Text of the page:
4 Lessons Construction Business Owners Can Learn from COVID-19

Four months after the first recorded case in the United States, the COVID-19 problem is still far from being solved. In fact, business owners may have to consider the volatile and constantly changing situation as the new normal. Many businesses around the world are still struggling with the operational difficulties brought by the pandemic. Despite some places easing restrictions on movement and stay-at-home orders, business owners still have to deal with supply chain disruptions and workforce limitations. 

The COVID-19 pandemic has had a huge impact on the construction industry, perhaps even bigger than the 2008 global economic recession did. Even before the pandemic actually hit, the construction industry was already experiencing a 1.3% drop in spending, which is decreasing further as the crisis continues.  With the global supply chain slowdowns, financial difficulties, and the reduction of the construction workforce, construction businesses will see longer project completion times. 

But despite all issues arising from the COVID-19 crisis, our experience with the global recession and past economic downturns shows that the industry will bounce back. So while we are on the road to recovery, here are some of the things construction businesses can learn from the COVID-19 crisis. 

1. A pandemic poses different business risks

Construction business owners are used to dealing with risks. Large-scale ventures like construction projects with multiple participants and stakeholders inherently have higher risks. In addition, construction business owners also have to deal with risk of not getting paid on time and in full. 

However, the COVID-19 pandemic poses a different type of business risk from what construction businesses are used to. For one, the stay-at-home orders and lockdowns imposed by federal and state governments mean that some construction employees need to work from home or stay on-site to continue operations. In addition, the global supply chain is paralyzed by the pandemic, leading to a potential stoppage of operations. Finally, and most importantly, the health risks brought by the as-yet curable COVID-19 require adjustments in operations to protect employees. 

2. Flexible work arrangements ensure business continuity

The construction industry does not have the best reputation when it comes to the adoption of new technology. But as the COVID-19 pandemic disrupts operations, construction business owners need to look into adopting flexible work options such as work-from-home setups.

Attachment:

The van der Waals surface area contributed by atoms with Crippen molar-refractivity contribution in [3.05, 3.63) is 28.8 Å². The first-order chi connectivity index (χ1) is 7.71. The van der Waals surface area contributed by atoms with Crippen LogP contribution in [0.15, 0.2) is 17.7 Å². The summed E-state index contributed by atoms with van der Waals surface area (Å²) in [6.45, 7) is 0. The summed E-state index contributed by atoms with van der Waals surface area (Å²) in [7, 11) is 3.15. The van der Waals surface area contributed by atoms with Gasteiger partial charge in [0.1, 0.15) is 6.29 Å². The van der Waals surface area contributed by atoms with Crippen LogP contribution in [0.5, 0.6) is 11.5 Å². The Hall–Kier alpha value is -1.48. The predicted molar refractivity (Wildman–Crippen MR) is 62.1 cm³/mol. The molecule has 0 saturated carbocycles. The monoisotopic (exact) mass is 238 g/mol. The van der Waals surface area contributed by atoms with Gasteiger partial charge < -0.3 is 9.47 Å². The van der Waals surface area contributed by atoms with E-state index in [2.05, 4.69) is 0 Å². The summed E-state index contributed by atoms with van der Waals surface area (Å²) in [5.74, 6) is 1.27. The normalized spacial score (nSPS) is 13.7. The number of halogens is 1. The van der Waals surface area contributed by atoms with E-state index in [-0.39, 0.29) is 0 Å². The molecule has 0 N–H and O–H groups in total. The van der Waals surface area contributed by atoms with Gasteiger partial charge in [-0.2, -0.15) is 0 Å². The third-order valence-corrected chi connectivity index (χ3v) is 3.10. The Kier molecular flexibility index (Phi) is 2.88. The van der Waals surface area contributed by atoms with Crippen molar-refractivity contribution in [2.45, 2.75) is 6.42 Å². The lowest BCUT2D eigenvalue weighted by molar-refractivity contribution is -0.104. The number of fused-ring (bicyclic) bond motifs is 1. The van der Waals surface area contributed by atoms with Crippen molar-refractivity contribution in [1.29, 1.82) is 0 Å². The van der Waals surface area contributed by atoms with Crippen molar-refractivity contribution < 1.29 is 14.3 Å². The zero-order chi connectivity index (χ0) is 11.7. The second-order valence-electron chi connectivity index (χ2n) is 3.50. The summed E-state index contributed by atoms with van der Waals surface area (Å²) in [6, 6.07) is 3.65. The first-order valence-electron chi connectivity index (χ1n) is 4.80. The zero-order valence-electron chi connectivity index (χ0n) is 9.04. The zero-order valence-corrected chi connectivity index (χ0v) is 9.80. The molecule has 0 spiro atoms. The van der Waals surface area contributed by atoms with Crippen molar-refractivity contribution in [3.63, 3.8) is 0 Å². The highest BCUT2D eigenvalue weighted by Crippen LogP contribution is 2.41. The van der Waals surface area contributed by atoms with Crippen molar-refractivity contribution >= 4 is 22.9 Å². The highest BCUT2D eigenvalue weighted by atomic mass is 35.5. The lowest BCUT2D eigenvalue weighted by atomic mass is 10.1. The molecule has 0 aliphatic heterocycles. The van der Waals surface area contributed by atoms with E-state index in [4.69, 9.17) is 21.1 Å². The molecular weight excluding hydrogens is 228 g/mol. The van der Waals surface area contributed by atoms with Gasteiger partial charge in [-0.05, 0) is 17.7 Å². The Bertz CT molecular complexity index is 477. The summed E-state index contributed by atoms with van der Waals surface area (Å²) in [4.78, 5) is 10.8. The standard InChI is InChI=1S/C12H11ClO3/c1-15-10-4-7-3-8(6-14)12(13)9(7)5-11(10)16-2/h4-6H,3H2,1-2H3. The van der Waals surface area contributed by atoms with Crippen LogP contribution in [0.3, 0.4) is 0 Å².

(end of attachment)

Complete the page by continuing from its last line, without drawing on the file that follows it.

Working remotely has a lot of benefits for the business. Aside from its positive effect on employee productivity and well-being, it also reduces the health risks associated with commuting. And with social distancing orders, the fewer people on the move, the slower the novel coronavirus can spread. 

3. Force majeure provisions are not just boilerplate clauses

The COVID-19 crisis has pushed the construction contract, specifically the force majeure provisions and impossibility of performance clauses, to the forefront of discussions. Before the pandemic struck, these clauses were usually regarded as boilerplate clauses. But with many contractors having difficulties to fulfill their end of the contract, these provisions may provide much-needed relief.

Construction business owners should review current contracts and see if they could relieve them of their contractual responsibilities. In addition, it is best practice to have well-defined force majeure provisions to address issues similar to the COVID-19 crisis. 

4. Protecting the right to get paid is crucial

Cash flow is tight during a crisis. Materials, schedules, and labor all have a direct impact on your finances. With COVID-19 amplifying the issues with these factors, any action to deal with them will incur huge expenses. 

For this reason, it is crucial that construction business owners not just be proactive in pre-screening clients but also diligent in protecting their rights. Fortunately, the mechanics lien exists to help contractors when they are not paid for the labor and the materials they furnished. The first step in protecting your right to file a mechanics lien is to timely prepare preliminary notices. Not filing these notices early on in a construction project may result in your mechanics lien being invalidated and you losing any legal avenues to seek compensation. 

As one of the pillars of the economy, the construction industry is vital to the country’s economic recovery. However, it will take a significant amount of time before going back to “business as usual”. If there’s one good thing the pandemic has brought, it is that everyone has been pushed out of their comfort zones and forced to reexamine many aspects of the business. Hopefully, this can be a learning experience for businesses as they adapt to the new normal. 


About the Author: 

Patrick Hogan is the CEO of Handle.com, where they build software that helps contractors, subcontractors, and material suppliers with late payments. Handle.com also provides funding for construction businesses in the form of invoice factoring, material supply trade credit, and mechanics lien purchasing.